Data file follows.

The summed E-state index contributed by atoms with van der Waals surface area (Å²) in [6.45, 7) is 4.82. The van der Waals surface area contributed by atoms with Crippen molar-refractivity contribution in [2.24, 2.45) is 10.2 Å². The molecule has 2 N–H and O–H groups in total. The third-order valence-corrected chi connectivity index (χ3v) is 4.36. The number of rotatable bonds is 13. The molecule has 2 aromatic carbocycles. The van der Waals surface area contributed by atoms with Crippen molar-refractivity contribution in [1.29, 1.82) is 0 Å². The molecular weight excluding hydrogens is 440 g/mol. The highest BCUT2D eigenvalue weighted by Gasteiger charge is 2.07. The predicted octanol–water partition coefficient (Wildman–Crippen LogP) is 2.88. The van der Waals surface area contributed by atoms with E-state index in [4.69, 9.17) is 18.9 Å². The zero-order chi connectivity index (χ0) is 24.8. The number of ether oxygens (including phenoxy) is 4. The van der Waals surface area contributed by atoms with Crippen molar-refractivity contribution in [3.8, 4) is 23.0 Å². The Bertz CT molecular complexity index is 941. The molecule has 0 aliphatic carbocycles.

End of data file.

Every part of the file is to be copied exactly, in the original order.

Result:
The summed E-state index contributed by atoms with van der Waals surface area (Å²) in [6.45, 7) is 4.82. The van der Waals surface area contributed by atoms with Crippen molar-refractivity contribution in [2.24, 2.45) is 10.2 Å². The molecule has 2 N–H and O–H groups in total. The third-order valence-corrected chi connectivity index (χ3v) is 4.36. The number of rotatable bonds is 13. The molecule has 2 aromatic carbocycles. The van der Waals surface area contributed by atoms with Crippen molar-refractivity contribution in [1.29, 1.82) is 0 Å². The molecular weight excluding hydrogens is 440 g/mol. The highest BCUT2D eigenvalue weighted by Gasteiger charge is 2.07. The predicted octanol–water partition coefficient (Wildman–Crippen LogP) is 2.88. The van der Waals surface area contributed by atoms with E-state index in [4.69, 9.17) is 18.9 Å². The zero-order chi connectivity index (χ0) is 24.8. The number of ether oxygens (including phenoxy) is 4. The van der Waals surface area contributed by atoms with Crippen molar-refractivity contribution in [3.8, 4) is 23.0 Å². The Bertz CT molecular complexity index is 941. The molecule has 0 aliphatic carbocycles.